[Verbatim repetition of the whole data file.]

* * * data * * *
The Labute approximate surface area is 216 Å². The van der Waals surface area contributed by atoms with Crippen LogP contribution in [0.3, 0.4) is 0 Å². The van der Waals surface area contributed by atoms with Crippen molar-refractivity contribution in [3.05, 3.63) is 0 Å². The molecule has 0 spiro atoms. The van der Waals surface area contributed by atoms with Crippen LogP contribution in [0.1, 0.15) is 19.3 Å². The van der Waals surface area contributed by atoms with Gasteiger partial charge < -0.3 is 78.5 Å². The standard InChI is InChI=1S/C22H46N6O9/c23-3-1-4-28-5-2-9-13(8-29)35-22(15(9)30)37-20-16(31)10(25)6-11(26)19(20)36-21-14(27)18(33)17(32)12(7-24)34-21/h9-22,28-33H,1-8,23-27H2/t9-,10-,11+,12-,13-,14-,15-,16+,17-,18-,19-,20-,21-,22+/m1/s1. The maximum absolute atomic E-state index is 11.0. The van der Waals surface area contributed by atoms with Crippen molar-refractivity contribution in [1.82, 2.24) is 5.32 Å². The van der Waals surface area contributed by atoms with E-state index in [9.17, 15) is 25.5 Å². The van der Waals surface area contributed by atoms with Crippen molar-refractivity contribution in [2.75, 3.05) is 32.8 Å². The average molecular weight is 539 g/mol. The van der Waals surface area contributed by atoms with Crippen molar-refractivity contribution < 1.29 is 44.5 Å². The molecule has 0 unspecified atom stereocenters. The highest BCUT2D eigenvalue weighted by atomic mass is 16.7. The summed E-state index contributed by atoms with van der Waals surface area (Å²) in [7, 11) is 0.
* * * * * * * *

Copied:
The Labute approximate surface area is 216 Å². The van der Waals surface area contributed by atoms with Crippen LogP contribution in [0.3, 0.4) is 0 Å². The van der Waals surface area contributed by atoms with Crippen molar-refractivity contribution in [3.05, 3.63) is 0 Å². The molecule has 0 spiro atoms. The van der Waals surface area contributed by atoms with Crippen LogP contribution in [0.1, 0.15) is 19.3 Å². The van der Waals surface area contributed by atoms with Gasteiger partial charge < -0.3 is 78.5 Å². The standard InChI is InChI=1S/C22H46N6O9/c23-3-1-4-28-5-2-9-13(8-29)35-22(15(9)30)37-20-16(31)10(25)6-11(26)19(20)36-21-14(27)18(33)17(32)12(7-24)34-21/h9-22,28-33H,1-8,23-27H2/t9-,10-,11+,12-,13-,14-,15-,16+,17-,18-,19-,20-,21-,22+/m1/s1. The maximum absolute atomic E-state index is 11.0. The van der Waals surface area contributed by atoms with Crippen molar-refractivity contribution in [1.82, 2.24) is 5.32 Å². The van der Waals surface area contributed by atoms with E-state index in [9.17, 15) is 25.5 Å². The van der Waals surface area contributed by atoms with Crippen molar-refractivity contribution in [2.75, 3.05) is 32.8 Å². The average molecular weight is 539 g/mol. The van der Waals surface area contributed by atoms with Crippen molar-refractivity contribution < 1.29 is 44.5 Å². The molecule has 0 unspecified atom stereocenters. The highest BCUT2D eigenvalue weighted by atomic mass is 16.7. The summed E-state index contributed by atoms with van der Waals surface area (Å²) in [7, 11) is 0.